China has “already caught up with the US in space in several key metrics” and could “have boots on the moon permanently” before NASA gets there, warns Brandon Weichert.

China has “already caught up with the US in space in several key metrics” and could “have boots on the moon permanently” before NASA gets there, warns geopolitical analyst Brandon Weichert.

China is threatening to scupper the US’ control of the cosmos in an extremely concerning development for the American military, an analyst and space writer told Daily Express US.

“The Space Race might be a term you associated with the Cold War, when the US and the Soviet Union were duking it it out for galactic supremacy.”

But over the last few years, China and the US have reignited an old flame as the two powers go head-to-head on several key missions, including a return to the moon.

NASA has held the top spot for years, but Brandon Weichert, author of Winning Space: How America Remains a Superpower, warns that Beijing is making some serious ground.

He told Daily Express US: “I would dare say that China has already caught up with the US in space in several key metrics. In fact, in what I think is the most important aspect of a nation’s space program – its manned spaceflight program – the Chinese have surpassed the US.

“At this rate, I believe that China will have boots on the Moon permanently by the end of this decade while NASA is still debating what size spacesuits to use for a similar mission to the Moon.”

This comes after China sent its first civilian astronaut into orbit on Tuesday in the Shenzhou-16 mission to its space station for its second in-orbit crew rotation.

The move marked another major leap for Beijing’s space program, which is progressing at remarkable speed.

Meanwhile, NASA is scrambling to return astronauts to the Moon with its Artemis program by 2024.

According to Weichert, China will establish a strong presence on the lunar surface first, dealing a major blow to NASA and the US.

He said: “Once there, China will be able to lay claim to the most valuable bits of real estate in the moon’s southern pole, they will be able to dominate the Earth and the orbits around the Earth by using the moon as an anchor, and then be able to springboard from the lunar surface to the Martian surface.”

But this is not only an issue for NASA’s control of the cosmos, but Weichert warns will have drastic consequences back down on Earth too.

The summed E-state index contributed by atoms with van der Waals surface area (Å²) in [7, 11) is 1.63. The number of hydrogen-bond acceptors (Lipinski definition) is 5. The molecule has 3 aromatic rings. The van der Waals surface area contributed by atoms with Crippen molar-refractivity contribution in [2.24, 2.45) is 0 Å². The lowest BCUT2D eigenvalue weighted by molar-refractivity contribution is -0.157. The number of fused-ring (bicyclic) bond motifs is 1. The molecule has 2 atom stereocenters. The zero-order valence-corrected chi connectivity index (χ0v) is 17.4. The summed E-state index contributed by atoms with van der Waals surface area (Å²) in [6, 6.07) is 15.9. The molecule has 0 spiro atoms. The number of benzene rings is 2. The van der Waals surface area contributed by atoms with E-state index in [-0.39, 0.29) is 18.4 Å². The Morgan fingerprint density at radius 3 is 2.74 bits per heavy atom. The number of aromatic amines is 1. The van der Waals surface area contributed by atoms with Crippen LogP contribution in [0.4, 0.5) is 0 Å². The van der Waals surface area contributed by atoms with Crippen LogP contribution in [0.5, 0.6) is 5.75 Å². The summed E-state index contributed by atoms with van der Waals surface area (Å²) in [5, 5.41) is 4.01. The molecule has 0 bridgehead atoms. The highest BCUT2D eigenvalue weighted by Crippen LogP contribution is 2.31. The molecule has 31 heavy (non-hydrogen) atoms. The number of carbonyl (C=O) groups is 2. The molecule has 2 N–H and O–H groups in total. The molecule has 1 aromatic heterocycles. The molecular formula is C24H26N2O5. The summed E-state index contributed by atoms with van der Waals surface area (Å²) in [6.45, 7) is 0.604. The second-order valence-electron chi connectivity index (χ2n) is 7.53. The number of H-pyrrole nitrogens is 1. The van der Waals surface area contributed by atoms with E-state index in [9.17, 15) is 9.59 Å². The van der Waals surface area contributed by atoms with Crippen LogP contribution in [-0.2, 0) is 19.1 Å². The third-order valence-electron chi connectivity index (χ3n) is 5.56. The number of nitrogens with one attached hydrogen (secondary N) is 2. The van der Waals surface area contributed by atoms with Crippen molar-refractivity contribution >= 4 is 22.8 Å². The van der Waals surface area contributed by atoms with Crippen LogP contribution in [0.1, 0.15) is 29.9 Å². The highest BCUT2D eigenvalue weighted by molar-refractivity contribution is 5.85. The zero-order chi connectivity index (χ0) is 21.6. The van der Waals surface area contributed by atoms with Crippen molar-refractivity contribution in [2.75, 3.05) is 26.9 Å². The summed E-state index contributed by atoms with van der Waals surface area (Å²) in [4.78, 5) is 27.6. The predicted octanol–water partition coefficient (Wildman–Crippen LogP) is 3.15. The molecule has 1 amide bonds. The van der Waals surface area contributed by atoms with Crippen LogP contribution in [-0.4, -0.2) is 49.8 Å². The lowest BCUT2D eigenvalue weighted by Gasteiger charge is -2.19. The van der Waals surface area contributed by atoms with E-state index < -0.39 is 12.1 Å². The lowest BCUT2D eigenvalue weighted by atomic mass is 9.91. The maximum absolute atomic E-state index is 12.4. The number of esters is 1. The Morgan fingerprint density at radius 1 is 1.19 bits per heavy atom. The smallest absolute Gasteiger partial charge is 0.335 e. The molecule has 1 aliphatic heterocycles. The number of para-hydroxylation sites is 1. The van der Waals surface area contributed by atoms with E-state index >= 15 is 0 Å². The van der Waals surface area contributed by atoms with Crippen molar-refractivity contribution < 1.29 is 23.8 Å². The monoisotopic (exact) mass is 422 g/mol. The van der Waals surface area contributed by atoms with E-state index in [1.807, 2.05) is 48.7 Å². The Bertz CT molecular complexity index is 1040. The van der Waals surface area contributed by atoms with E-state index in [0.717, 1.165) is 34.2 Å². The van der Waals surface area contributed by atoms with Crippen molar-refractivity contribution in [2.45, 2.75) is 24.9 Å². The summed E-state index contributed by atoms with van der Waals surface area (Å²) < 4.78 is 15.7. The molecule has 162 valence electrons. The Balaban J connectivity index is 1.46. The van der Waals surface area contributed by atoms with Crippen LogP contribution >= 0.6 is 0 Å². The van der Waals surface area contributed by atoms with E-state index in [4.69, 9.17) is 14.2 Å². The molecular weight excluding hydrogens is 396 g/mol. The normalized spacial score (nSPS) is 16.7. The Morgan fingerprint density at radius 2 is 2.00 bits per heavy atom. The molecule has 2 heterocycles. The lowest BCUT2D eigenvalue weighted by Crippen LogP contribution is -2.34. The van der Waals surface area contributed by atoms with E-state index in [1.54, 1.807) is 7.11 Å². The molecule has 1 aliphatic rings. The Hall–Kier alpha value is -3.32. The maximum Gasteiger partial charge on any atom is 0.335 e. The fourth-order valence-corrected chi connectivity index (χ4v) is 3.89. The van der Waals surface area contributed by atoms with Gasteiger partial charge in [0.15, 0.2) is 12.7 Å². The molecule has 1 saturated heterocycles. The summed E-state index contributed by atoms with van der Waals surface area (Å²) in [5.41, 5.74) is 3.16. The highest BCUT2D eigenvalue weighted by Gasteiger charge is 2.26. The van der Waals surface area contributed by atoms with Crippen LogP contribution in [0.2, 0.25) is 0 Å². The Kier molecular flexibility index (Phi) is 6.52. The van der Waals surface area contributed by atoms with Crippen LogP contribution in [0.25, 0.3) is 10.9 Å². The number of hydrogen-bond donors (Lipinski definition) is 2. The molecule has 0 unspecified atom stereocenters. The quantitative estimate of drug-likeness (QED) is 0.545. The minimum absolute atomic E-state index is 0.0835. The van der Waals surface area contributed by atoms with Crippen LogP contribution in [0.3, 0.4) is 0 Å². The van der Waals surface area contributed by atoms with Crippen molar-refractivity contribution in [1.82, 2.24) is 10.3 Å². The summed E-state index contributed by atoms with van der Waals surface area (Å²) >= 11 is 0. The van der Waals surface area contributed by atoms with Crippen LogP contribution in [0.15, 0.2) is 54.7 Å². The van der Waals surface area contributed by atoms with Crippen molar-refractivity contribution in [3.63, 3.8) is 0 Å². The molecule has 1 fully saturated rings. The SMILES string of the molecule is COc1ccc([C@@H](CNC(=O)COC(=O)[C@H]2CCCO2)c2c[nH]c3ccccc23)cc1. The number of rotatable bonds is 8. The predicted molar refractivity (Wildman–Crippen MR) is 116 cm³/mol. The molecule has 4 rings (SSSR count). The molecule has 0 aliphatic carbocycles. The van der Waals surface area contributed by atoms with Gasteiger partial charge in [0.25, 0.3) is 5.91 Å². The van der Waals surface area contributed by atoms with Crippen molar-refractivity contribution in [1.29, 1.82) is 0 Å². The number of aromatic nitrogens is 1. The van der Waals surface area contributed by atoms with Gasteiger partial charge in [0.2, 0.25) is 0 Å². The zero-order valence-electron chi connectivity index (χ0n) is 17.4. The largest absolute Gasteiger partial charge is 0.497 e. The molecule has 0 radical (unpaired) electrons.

He warned: “Space is important because, for us on Earth, that is how the US military dominates the planet with its massive network of satellite constellations. It’s how the global economy runs, too, because those satellites are responsible for perfectly timed international transactions that can be disrupted if those satellites are attacked.

“Then beyond that, the quest for natural resources is moving from the dusty, underdeveloped places on Earth to the cosmos beyond. The world’s first trillionaire will come from the space mining sector and the Chinese government is obsessed with the prospect of space mining.

“From being able to render US forces on Earth deaf, dumb, and blind by crippling our satellites in a ‘Space Pearl Harbor’ attack to becoming the world’s greatest power by dominating space and the budding space economy before the Americans can, China is set to prove that, in fact, the universe is an ocean and it will become a Chinese lake.”

But for now, it appears as though NASA has a slight lead on China. The US currently has more active spaceports than China, with seven operational launch sites on both American and foreign soil.

There are also 13 additional ports under development in the US. Meanwhile, China has four operational spaceports and is planning to construct two more. These are all located on Chinese land.

And while Beijing’s progress in this domain has been impressive, the US’s space budget still outweighs China’s.

The US space budget in 2021 was roughly $59.8 billion. China has ramped up space spending, doubling it over the last five years, space expert Svetla Ben-Itzhak writes in The Conversation But China’s estimated $16.18billion budget in 2021 was still less than a third of the US budget.

Originally published at Daily Express US